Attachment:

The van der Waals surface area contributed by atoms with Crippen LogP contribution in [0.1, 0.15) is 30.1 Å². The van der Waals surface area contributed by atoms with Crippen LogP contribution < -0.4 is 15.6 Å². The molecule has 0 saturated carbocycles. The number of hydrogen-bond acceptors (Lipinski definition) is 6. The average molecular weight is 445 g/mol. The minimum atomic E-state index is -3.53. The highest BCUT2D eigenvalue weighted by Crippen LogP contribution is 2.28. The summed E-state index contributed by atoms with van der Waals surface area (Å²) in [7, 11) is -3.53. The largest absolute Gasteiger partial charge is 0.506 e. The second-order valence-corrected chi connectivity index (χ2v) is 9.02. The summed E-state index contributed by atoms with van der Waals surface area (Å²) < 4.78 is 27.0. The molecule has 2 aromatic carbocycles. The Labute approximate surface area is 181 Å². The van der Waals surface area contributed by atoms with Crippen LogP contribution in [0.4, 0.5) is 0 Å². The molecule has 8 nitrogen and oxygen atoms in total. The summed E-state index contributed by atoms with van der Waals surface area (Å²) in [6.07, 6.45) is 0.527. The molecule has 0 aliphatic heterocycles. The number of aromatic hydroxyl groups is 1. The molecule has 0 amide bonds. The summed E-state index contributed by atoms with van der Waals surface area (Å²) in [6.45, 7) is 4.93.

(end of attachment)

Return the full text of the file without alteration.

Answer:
The van der Waals surface area contributed by atoms with Crippen LogP contribution in [0.1, 0.15) is 30.1 Å². The van der Waals surface area contributed by atoms with Crippen LogP contribution < -0.4 is 15.6 Å². The molecule has 0 saturated carbocycles. The number of hydrogen-bond acceptors (Lipinski definition) is 6. The average molecular weight is 445 g/mol. The minimum atomic E-state index is -3.53. The highest BCUT2D eigenvalue weighted by Crippen LogP contribution is 2.28. The summed E-state index contributed by atoms with van der Waals surface area (Å²) in [7, 11) is -3.53. The largest absolute Gasteiger partial charge is 0.506 e. The second-order valence-corrected chi connectivity index (χ2v) is 9.02. The summed E-state index contributed by atoms with van der Waals surface area (Å²) < 4.78 is 27.0. The molecule has 2 aromatic carbocycles. The Labute approximate surface area is 181 Å². The van der Waals surface area contributed by atoms with Crippen LogP contribution in [0.4, 0.5) is 0 Å². The molecule has 8 nitrogen and oxygen atoms in total. The summed E-state index contributed by atoms with van der Waals surface area (Å²) in [6.07, 6.45) is 0.527. The molecule has 0 aliphatic heterocycles. The number of aromatic hydroxyl groups is 1. The molecule has 0 amide bonds. The summed E-state index contributed by atoms with van der Waals surface area (Å²) in [6.45, 7) is 4.93.